Schenectady County Sees Drugmakers At Fault In Opioid Crisis
With social services stressed and law enforcement often overwhelmed, a growing number of counties in New York are choosing to bring legal action against manufacturers of prescription opioids as they grapple with the addiction crisis.
Last week Schenectady County joined Broome, Erie, and Suffolk counties, which have filed lawsuits against various makers of addictive prescription opioid drugs.
According to a release, the counties, in suits filed through New York City-based firm Simmons Hanley Conroy in New York State Supreme Court, “seek relief including compensatory and punitive damages for the millions of dollars they spend each year to combat the public nuisance created by the drug companies’ deceptive marketing campaign that misrepresents the safety and efficacy of long-term opioid use.”
Schenectady County Attorney Chris Gardner said opioid use is on the rise here, as in the rest of New York and the nation.
“For example, in 2014 there was 529 opioid-related inpatient hospital admissions in our county, which is an increase of 20 percent over 2010,” said Gardner.
Prescription opioids, like painkillers, can often lead to addiction to illegal substances like heroin, which can be cheaper and easier to obtain.
Gardner said costs to the county are on the rise as it deals with those affected by addiction to substances both legal and illegal.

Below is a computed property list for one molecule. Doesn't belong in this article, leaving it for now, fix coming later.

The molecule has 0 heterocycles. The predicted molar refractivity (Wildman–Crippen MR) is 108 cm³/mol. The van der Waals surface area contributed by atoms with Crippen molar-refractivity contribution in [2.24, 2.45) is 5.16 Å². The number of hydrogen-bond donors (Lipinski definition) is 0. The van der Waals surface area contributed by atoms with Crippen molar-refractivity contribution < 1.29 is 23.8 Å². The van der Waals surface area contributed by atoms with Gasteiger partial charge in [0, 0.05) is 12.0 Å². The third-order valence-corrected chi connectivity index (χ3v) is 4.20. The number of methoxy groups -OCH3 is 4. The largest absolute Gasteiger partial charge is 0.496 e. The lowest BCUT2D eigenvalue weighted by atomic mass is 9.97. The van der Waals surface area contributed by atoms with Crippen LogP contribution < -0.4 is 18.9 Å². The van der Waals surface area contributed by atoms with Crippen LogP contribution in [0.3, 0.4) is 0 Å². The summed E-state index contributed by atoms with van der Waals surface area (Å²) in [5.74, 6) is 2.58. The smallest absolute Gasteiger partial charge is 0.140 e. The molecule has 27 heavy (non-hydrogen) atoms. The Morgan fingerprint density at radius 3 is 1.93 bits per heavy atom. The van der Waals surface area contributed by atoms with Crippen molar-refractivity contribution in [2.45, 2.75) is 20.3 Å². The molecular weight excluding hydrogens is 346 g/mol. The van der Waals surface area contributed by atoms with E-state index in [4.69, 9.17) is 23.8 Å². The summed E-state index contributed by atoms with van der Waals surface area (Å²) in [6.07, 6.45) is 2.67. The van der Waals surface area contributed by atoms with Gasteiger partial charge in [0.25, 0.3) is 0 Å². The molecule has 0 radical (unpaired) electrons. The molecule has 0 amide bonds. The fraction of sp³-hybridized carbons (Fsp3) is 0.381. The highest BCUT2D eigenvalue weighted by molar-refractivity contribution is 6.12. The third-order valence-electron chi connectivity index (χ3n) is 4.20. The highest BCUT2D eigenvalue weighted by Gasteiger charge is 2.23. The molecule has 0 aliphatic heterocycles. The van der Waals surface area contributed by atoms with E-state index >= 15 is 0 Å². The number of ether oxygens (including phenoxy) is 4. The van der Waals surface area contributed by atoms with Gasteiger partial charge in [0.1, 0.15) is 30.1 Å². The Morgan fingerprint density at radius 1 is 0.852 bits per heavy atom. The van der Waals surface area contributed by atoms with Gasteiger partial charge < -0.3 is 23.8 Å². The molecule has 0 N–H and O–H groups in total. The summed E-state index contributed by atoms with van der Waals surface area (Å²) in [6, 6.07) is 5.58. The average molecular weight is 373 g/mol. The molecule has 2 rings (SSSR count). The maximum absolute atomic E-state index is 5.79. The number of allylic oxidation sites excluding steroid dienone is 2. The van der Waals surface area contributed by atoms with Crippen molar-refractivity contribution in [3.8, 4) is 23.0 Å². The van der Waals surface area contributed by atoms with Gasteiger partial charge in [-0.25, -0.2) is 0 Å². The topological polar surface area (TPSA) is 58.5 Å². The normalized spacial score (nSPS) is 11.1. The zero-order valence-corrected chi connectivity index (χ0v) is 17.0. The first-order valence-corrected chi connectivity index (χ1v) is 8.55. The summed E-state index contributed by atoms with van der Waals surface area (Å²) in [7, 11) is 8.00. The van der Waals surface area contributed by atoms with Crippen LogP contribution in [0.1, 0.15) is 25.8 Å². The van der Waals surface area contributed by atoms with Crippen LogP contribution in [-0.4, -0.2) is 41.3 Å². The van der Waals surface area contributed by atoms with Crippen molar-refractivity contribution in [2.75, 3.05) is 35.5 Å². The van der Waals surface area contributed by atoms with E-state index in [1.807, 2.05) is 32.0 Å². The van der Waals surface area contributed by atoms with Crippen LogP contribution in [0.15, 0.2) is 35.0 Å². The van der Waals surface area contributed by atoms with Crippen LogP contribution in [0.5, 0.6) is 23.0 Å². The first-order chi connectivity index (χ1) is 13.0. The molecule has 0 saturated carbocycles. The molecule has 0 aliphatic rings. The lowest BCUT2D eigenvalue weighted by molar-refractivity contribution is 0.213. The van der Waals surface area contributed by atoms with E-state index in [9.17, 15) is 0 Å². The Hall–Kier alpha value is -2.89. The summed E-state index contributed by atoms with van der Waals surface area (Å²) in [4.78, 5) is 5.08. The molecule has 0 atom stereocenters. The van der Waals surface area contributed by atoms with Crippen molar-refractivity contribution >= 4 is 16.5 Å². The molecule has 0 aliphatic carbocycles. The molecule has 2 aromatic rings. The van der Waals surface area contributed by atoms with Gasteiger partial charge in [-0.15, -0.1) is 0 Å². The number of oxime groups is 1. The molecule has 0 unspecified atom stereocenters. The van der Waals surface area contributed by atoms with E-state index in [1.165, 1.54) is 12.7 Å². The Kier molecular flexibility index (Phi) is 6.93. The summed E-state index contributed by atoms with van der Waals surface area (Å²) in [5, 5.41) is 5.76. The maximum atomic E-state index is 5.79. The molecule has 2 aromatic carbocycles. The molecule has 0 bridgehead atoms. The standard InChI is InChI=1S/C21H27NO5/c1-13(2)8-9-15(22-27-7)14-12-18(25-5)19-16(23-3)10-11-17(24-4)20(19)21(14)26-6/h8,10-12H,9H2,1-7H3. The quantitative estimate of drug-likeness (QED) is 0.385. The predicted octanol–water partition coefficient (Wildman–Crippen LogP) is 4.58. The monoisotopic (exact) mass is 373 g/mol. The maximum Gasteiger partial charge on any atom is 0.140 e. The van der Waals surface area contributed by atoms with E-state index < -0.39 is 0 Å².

“Opioid use is implicated in many foster parent situations where we have to put the kids in foster care because their parents are addicted to opioids and there’s a significant cost there. We know our jail as more individuals in it because of opioid use. We know that we have to prosecute more crimes because of opioid use,” said Gardner.
In January Schenectady County officials announced an expansion to the Drug Unit that was created in 2015 largely in response to increased addiction rates.
Stephen Acquario, Executive Director of the New York State Association of Counties, said addiction is a disease and that counties across the state are trying to find ways to fight back.
“People in the state of New York, policymakers at the state level, lawmakers, agencies, the Department of Health, the Office of Alcohol and Substance Abuse, they truly care about this issue. Unfortunately, opioid addiction, heroin, fentanyl, it’s a stigma,” said Acquario.
Leaders from several New York counties gathered in Schenectady County earlier this month for a heroin and opioid abuse forum organized by NYSAC. The event featured Erie County Executive Mark Poloncarz, who shared findings of the National Task Force on Heroin and Opioid Abuse.
Acquario predicts more counties will consider suing.
“And I imagine that will be more and more roll-in counties looking at this to address this issue in any way that they can,” said Acquario.